But having a false sense of security causes one to proceed thinking that threats can not exploit vulnerabilities.  It is the worse position to be in, from a risk management perspective, because not only are you making an incident more likely, you are also lowering your ability to respond to the incident when it does manifest itself.

I have always hated and fought against a False Sense of Security.  Ask my wife:  I get irritated every time my Volkswagen EOS automatically locks (when I didn’t tell it to) because I feel that gives EOS drivers a “false sense of security.”  It’s the only thing I don’t like about my little car.

And so let me point out exactly what has caused all of the drumbeats on this recent “Cadence of Breach News.”  The one thing that ties Target, Home Depot, Nieman Marcus, Dairy Queen, Sony, and now Anthem together is that their top executives “thought we were secure.”

Google “we thought we were secure” and you will get 82,500,000 hits.   Now, this does not necessary mean that more than 82 million times somebody at the top claimed ignorance.  But we should be able to derive from this that a lot of executives are making the claim, “we thought we were secure.”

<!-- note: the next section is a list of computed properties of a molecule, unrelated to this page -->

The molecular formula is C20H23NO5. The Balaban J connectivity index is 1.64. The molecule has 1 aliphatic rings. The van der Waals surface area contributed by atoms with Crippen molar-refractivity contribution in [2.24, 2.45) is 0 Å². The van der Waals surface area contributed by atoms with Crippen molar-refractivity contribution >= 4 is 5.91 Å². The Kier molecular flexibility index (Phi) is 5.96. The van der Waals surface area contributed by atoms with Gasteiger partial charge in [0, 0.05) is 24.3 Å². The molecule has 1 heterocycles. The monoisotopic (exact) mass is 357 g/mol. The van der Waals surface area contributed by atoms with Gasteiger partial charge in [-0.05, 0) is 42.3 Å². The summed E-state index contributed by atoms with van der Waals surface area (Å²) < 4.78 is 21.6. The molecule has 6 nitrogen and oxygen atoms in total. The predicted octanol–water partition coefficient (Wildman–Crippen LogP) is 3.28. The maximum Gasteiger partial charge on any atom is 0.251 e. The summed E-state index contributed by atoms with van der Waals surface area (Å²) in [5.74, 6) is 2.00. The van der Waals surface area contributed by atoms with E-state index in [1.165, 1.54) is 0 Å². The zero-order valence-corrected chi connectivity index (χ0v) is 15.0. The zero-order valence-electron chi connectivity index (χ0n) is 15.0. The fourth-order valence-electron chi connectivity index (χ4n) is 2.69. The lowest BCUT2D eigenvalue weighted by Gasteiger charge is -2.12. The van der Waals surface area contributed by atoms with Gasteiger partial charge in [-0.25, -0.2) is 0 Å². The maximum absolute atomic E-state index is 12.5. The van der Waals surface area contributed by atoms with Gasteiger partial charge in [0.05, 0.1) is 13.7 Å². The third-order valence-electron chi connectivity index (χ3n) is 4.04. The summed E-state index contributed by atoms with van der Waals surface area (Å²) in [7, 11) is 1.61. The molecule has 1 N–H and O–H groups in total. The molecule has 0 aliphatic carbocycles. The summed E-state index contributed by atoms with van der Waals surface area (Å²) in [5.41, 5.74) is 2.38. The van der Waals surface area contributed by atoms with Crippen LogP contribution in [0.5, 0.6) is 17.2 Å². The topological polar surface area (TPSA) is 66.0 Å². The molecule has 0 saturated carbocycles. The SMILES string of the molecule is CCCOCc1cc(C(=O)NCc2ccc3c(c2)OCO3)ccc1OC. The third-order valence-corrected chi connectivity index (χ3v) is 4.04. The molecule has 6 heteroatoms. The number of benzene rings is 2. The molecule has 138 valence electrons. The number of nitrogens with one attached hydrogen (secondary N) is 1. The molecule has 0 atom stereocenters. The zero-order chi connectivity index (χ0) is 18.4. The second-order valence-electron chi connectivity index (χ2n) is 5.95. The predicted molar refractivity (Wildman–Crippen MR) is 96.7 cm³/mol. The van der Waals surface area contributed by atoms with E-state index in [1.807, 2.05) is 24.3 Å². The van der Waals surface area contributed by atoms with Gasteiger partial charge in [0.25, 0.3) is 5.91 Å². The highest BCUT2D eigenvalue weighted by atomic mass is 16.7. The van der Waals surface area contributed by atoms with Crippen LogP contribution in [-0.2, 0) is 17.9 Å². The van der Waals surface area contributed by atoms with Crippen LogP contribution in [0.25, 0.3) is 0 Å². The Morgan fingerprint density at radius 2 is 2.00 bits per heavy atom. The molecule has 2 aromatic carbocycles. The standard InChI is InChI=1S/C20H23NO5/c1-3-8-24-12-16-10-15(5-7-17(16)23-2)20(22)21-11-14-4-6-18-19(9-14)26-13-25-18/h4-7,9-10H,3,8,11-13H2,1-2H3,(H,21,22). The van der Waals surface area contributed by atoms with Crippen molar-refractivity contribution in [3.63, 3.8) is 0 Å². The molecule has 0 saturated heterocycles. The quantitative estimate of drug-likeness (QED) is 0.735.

Is this claim still being made at your organization?

As an Information Security Officer, we are supposed to establish a “Security Culture” in our organization.  But even if we could define what that means, we ISOs are simply not the ones who establish culture in our organization.

And thus, we need to help our top executives understand that the opposite of fear is “we thought we were secure.”

Your executives need to know intuitively that a false sense of security could destroy your ability to provide customer service by establishing good logistics so your accountants can count all those profits.

Because unlike fear, where’s the false evidence with Information Security?  We have very little evidence to go by when we say “we’re secure.”

And unfortunately we hear executives say it all the time.  Even after they’ve been breached.